The English Bulldog

The Bulldog has been around for over 500 years, but it’s changed a lot since its earliest days in the 1500s. The breed used to be a lot taller than its squat, present-day relative, and Bulldogs earned their name as “bull-baiters.” Believe it or not, at one time Bulldogs were used to draw bulls out and hold them by the nose. This was done for practical reasons, such as to help in the castration of bulls, but it was mostly a form of entertainment.  

Bulldogs were successful at bull-baiting because they were able to use their powerful necks, jaws, and bodies to hold the nose of a bull to the ground. Gradually, Bulldogs were bred to be squatter and thicker to improve their effectiveness in the ring. 

As the centuries wore on, dog-fighting and bull-baiting was outlawed in England and replaced by dog shows. People began to select dogs for shorter legs and bigger heads, and the modern bulldog eventually emerged: a thicker, squatter version than before. Also, the aggressiveness of the original Bulldog was bred out, leaving Bulldogs, as we know them, some of the gentlest dogs around! 

Today, the Bulldog is the sixth most popular dog breed in the United States. 

Sizing Up
Some common physical characteristics of Bulldogs are:

  • Weight: 45-55 lbs.
  • Height: 12-16 inches
  • Coat: Short, flat, sleek
  • Color: Red, fawn, white, brindle (mix), or piebald
  • Lifespan: 8-12 years

What are they like?
The Bulldog might look fearsome, but there’s hardly a friendlier dog around! Bulldogs are very laid-back, easygoing dogs who love the companionship of people. They do great around children as well as other pets, including cats. Bulldogs are said to “hold their beauty,” meaning they look great as puppies and as seniors.

Bulldogs love going for a ride in the car, usually with their big heads out the window and their tongues hanging out in the breeze. They can be perfect dogs for an apartment or urban setting, too. They don’t need a ton of exercise – a 15-minute walk around the block will have a Bulldog ready for a snooze – and they really love to laze about. When they’re not stretched out in a sunbeam, snoring away, Bulldogs can be found loyally following their favorite humans around. 

Bulldogs are a generally healthy breed, but can be prone to a variety of health problems:

Right for you?
Bulldogs are popular for a lot of reasons, but that doesn’t mean they are right for everyone. Here are a few things to consider:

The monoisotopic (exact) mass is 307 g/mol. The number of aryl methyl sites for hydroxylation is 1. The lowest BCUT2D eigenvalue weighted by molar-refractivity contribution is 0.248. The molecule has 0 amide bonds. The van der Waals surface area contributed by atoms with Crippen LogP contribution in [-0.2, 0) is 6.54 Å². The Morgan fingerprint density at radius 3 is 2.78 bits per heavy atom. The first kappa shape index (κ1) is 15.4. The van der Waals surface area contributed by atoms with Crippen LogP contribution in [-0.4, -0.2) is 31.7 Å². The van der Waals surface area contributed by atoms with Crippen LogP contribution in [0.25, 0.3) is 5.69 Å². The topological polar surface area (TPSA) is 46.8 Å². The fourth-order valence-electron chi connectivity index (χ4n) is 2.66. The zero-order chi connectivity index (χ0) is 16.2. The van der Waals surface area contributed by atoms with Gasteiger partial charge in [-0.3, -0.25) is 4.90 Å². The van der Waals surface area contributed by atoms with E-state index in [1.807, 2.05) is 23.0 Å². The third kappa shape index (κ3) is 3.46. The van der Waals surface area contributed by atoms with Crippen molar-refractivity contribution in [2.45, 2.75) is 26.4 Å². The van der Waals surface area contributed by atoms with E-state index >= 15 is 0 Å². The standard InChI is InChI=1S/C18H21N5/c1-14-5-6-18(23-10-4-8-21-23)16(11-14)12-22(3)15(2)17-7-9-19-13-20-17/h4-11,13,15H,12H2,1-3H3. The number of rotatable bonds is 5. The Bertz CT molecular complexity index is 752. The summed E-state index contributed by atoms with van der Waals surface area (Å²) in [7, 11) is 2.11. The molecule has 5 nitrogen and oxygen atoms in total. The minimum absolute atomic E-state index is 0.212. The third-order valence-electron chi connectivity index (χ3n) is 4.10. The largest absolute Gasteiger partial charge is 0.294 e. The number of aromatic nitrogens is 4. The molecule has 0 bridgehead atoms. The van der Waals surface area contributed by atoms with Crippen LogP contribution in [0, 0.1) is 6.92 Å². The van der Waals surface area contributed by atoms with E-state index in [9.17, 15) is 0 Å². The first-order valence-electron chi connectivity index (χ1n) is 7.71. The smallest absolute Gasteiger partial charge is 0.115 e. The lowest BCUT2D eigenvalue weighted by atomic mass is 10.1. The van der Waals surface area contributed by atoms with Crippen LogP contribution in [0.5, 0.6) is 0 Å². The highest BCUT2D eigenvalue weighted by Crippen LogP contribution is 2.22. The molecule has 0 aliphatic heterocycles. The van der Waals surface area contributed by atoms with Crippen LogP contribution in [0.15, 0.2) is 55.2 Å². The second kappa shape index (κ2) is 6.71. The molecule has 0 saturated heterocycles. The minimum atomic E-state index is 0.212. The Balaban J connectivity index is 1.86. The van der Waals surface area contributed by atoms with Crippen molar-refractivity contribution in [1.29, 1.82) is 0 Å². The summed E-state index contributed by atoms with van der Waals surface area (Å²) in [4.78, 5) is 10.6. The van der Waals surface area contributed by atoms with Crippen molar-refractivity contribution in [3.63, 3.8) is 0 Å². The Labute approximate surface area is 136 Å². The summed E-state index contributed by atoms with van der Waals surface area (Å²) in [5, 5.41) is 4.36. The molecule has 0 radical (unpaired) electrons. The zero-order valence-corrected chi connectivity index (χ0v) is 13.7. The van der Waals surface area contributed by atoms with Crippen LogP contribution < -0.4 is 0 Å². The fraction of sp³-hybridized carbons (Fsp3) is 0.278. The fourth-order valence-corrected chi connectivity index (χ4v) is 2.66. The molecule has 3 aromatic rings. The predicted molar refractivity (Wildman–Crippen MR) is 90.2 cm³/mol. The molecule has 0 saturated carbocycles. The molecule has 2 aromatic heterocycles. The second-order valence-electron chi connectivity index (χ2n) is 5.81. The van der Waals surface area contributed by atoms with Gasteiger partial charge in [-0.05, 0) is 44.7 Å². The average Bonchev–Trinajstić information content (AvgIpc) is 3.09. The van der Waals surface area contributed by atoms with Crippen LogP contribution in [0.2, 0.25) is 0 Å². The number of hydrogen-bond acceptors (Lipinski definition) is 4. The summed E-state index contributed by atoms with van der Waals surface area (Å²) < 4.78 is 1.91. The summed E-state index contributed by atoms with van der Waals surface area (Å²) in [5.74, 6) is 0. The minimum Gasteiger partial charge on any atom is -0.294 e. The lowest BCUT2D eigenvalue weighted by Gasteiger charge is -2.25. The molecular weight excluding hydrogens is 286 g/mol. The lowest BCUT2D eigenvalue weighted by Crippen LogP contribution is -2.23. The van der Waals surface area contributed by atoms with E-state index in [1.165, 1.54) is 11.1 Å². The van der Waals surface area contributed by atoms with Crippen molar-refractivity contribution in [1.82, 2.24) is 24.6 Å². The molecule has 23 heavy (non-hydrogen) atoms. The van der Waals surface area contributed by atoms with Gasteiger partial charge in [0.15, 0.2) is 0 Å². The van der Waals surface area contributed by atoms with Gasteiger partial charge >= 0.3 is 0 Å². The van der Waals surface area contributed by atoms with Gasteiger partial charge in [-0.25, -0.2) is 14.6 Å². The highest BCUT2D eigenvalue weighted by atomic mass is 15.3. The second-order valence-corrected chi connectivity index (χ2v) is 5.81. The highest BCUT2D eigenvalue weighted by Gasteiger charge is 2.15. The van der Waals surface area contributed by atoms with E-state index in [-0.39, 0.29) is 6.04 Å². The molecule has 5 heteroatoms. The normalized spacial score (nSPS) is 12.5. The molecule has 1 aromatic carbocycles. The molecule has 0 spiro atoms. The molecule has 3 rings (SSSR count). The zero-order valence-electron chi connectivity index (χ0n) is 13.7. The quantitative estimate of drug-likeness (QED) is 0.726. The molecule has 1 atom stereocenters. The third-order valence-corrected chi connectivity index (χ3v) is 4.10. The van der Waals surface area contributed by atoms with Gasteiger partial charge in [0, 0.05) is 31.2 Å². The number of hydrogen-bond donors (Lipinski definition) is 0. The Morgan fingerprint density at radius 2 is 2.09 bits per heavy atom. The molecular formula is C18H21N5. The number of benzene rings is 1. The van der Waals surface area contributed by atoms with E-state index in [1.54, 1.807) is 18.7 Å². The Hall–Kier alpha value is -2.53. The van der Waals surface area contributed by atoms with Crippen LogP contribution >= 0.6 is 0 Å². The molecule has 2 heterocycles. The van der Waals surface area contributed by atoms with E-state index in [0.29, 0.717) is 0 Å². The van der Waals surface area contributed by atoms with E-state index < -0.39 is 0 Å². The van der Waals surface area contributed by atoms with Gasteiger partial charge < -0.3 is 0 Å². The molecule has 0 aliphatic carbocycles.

• Bulldogs have a very hard time with heat, but they do a lot better in the cold (within reason). In fact, if you live somewhere really warm, it’s important to have air-conditioning. A Bulldog left out in the hot summer sun can get heatstroke and die within 30 minutes. That means that it’s important to give a Bulldog exercise in the morning or evening, when it’s cooler out.
  • Bulldogs are expensive! Because they have some health problems, it’s important to find a Bulldog bred for good health. This can run you $2000-3000. Be wary of bulldog puppies costing a few hundred bucks – you might get what you pay for in terms of health and longevity.
  • Grooming. Bulldogs require regular grooming, but this has less to do with their short coat and more to do with the wrinkles and folds of their face. Without daily care, they can develop skin conditions and diseases.
  • Bulldogs are hard to train – in fact, they’re one of the least trainable breeds available. It’s not because they’re dumb, it’s just because they’re thinkers and don’t automatically respond to commands. They can be just plain stubborn.   
  • They are tenacious – if not well trained and socialized, a bulldog that decides to bite or be aggressive is formidable. They have incredibly strong jaws. Ensuring that your bulldog is trained in a way that brings out his or her natural sweetness is important.

Overall, Bulldogs can make great pets for the right pet parent!

If you have any questions or concerns, you should always visit or call your veterinarian – they are your best resource to ensure the health and well-being of your pets.

Reviewed on: 
Monday, December 15, 2014